Whales dream big. They've debuted with a record that holds little back, leaves little out from their unabashedly huge garage rock spirit. A period of prenatal experimentation has led them through the realms of noise, post-rock and grunge to their own potent little niche. They draw noticeably from Sonic Youth's No Wave noise but without adopting its cynicism, instead funneling a playful air into their mountains of distortion. Swap out Thurston Moore for Black Francis and you might get something like Whales.
Gently layered guitar licks echo Robin Guthrie's work with the Cocteau Twins, but rather than float into the atmosphere, Whales build their way up on sheer steel and concrete. More than anything, they know how to construct towers of songs. Instrumentals "Sunshine" and "Snow Day" distress post-rock structures with garage aesthetics, catapulting through lacerated arpeggios to Explosions in the Sky-style crescendos. Tracks like "Population Theory" begin breezily and then explode at the refrain. At points the record begins to sound like Blonde Redhead infused with HEALTH, the melodic arrangements of the former coupled with the mad energy of the latter, reaching places distinct from either.
Upon repeated listens you begin to get a sense of Whales as a tightly efficient machine. While it now seems trendy to load up on often superfluous band members, all four musicians in Whales pull their weight and effectively complement each other. Maigin Blank edges out her vox sans vibrato, invoking the early '90s ghosts of Kim Deal and Mary Timony, melding perfectly into the grungy architecture created by her bandmates. Her airy vocals graze against "Which Mountain"'s primal beats as crunching guitars and subtle keyboard flourishes slice upward.
The rhythm section is, as it should be, the iron core of this outfit. Mike Janas's basslines dart expertly between chords, sculpting clever patterns out from walls of sound. His wistful phrases on "Vampires" bounce perfectly off of Blank's melodies, while on "Insomniac" his improvisational flickering drives the song's momentum. Drummer Randall Murphy's tight, ferocious rhythms jettison the grit to great heights. It's rare to find this kind of energy exploding from the percussion of a noise rock group; you can hear the muscle packed into every measure, see the sparks flying from the beats. While it may be more daring than precise, the animal mania better fuels the rough-edged power of Whales. His frantic moves on "Tosser" ignite the track and send it flying, while he and Janas lend a certain swagger to "Insomniac".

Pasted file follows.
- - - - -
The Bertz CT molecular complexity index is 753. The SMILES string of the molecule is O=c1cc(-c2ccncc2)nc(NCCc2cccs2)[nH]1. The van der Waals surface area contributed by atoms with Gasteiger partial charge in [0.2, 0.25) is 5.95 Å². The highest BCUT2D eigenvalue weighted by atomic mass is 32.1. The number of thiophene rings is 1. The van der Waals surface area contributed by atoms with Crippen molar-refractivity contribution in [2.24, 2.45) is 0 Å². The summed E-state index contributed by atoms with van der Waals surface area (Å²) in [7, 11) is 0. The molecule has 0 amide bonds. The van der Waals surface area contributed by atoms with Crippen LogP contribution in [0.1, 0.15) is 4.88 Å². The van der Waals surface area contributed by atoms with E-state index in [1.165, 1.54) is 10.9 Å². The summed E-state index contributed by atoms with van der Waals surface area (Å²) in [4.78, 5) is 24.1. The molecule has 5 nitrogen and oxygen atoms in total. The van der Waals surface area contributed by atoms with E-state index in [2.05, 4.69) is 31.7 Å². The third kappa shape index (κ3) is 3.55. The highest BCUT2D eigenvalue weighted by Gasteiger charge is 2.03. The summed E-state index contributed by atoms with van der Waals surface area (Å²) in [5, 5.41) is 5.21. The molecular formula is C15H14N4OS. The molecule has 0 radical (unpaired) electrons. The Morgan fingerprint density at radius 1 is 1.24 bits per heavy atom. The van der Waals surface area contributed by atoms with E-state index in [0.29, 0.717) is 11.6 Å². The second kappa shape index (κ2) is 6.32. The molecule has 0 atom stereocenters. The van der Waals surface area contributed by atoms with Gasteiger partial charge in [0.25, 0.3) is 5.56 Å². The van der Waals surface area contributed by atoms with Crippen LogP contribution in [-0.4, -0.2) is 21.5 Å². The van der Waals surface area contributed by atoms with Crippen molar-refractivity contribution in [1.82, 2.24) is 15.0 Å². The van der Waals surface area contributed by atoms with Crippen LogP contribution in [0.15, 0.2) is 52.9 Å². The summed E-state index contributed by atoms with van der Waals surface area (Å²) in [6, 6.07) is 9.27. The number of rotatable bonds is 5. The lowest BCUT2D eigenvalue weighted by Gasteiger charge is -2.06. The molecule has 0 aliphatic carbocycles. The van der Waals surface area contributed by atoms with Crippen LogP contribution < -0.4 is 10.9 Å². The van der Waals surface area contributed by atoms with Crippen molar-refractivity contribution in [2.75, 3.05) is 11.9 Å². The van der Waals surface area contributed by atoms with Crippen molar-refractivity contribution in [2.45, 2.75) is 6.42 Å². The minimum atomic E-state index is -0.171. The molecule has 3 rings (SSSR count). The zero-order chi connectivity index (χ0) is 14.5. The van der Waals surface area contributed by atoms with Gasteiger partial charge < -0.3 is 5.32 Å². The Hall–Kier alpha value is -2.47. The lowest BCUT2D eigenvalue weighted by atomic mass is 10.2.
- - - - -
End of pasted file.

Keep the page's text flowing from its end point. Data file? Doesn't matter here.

The LP is a compelling collection of songs that at first meanders from a logical album progression. Whales seem to have a better grasp on conclusion than introduction, as the flow of the last half far outshines that of the first. From the frenzied "Tosser" to the weightless instrumental "Snow Day," Side B is brilliant, pulsing with energy exactly in time. Side A, while strong, throws us some odd turns. Most out of place is "New Driver," which revs up a devastating engine of driving percussion, churning bass and clashing chords. Two parts action film soundtrack and one part moshpit fodder, it's a fun little ditty overshadowed by giants. "Sunshine," meanwhile, feels too enormous for track three, its short form post-rock swelling too far above its surroundings. It feels like an opportunity to build into the bulk of the record was missed, which is a shame given the heights it reaches.
So far, though, Whales' biggest misstep is putting good ideas in the wrong places. This is probably a productive problem to encounter early in one's career as a band. The Whales LP is a raw, bold debut worthy of being blared through many a car stereo. Put it on your summer roadtrip playlist somewhere between Loveless and Doolittle.
Whales is available as a $7 download off the band's Bandcamp. You'll also be able to catch the band at Quenchers on April 17th.
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